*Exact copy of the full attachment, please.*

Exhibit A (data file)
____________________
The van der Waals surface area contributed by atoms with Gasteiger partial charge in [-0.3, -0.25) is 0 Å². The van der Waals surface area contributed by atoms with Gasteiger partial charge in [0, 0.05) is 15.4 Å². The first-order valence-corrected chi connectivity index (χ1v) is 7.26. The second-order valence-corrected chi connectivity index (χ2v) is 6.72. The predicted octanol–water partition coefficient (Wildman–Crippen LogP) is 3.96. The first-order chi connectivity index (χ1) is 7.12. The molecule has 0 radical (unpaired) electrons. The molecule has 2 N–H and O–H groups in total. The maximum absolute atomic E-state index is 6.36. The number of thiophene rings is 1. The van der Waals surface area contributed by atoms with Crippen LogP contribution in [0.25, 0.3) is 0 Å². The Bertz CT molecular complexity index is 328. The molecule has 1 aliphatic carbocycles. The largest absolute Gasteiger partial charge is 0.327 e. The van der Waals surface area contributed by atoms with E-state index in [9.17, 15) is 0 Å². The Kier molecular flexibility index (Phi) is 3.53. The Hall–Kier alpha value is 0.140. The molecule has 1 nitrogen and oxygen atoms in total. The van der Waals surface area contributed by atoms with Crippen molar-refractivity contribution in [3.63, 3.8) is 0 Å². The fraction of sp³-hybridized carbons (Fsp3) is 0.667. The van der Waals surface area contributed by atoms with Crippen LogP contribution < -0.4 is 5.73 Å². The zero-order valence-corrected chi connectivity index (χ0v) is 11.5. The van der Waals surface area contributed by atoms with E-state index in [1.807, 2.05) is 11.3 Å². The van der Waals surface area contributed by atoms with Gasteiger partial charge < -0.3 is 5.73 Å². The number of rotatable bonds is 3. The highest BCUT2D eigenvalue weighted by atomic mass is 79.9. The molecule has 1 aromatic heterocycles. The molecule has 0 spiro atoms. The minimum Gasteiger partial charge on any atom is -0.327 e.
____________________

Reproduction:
The van der Waals surface area contributed by atoms with Gasteiger partial charge in [-0.3, -0.25) is 0 Å². The van der Waals surface area contributed by atoms with Gasteiger partial charge in [0, 0.05) is 15.4 Å². The first-order valence-corrected chi connectivity index (χ1v) is 7.26. The second-order valence-corrected chi connectivity index (χ2v) is 6.72. The predicted octanol–water partition coefficient (Wildman–Crippen LogP) is 3.96. The first-order chi connectivity index (χ1) is 7.12. The molecule has 0 radical (unpaired) electrons. The molecule has 2 N–H and O–H groups in total. The maximum absolute atomic E-state index is 6.36. The number of thiophene rings is 1. The van der Waals surface area contributed by atoms with Crippen LogP contribution in [0.25, 0.3) is 0 Å². The Bertz CT molecular complexity index is 328. The molecule has 1 aliphatic carbocycles. The largest absolute Gasteiger partial charge is 0.327 e. The van der Waals surface area contributed by atoms with E-state index in [9.17, 15) is 0 Å². The Kier molecular flexibility index (Phi) is 3.53. The Hall–Kier alpha value is 0.140. The molecule has 1 nitrogen and oxygen atoms in total. The van der Waals surface area contributed by atoms with Crippen molar-refractivity contribution in [3.63, 3.8) is 0 Å². The fraction of sp³-hybridized carbons (Fsp3) is 0.667. The van der Waals surface area contributed by atoms with Crippen LogP contribution < -0.4 is 5.73 Å². The zero-order valence-corrected chi connectivity index (χ0v) is 11.5. The van der Waals surface area contributed by atoms with E-state index in [1.807, 2.05) is 11.3 Å². The van der Waals surface area contributed by atoms with Gasteiger partial charge < -0.3 is 5.73 Å². The number of rotatable bonds is 3. The highest BCUT2D eigenvalue weighted by atomic mass is 79.9. The molecule has 1 aromatic heterocycles. The molecule has 0 spiro atoms. The minimum Gasteiger partial charge on any atom is -0.327 e.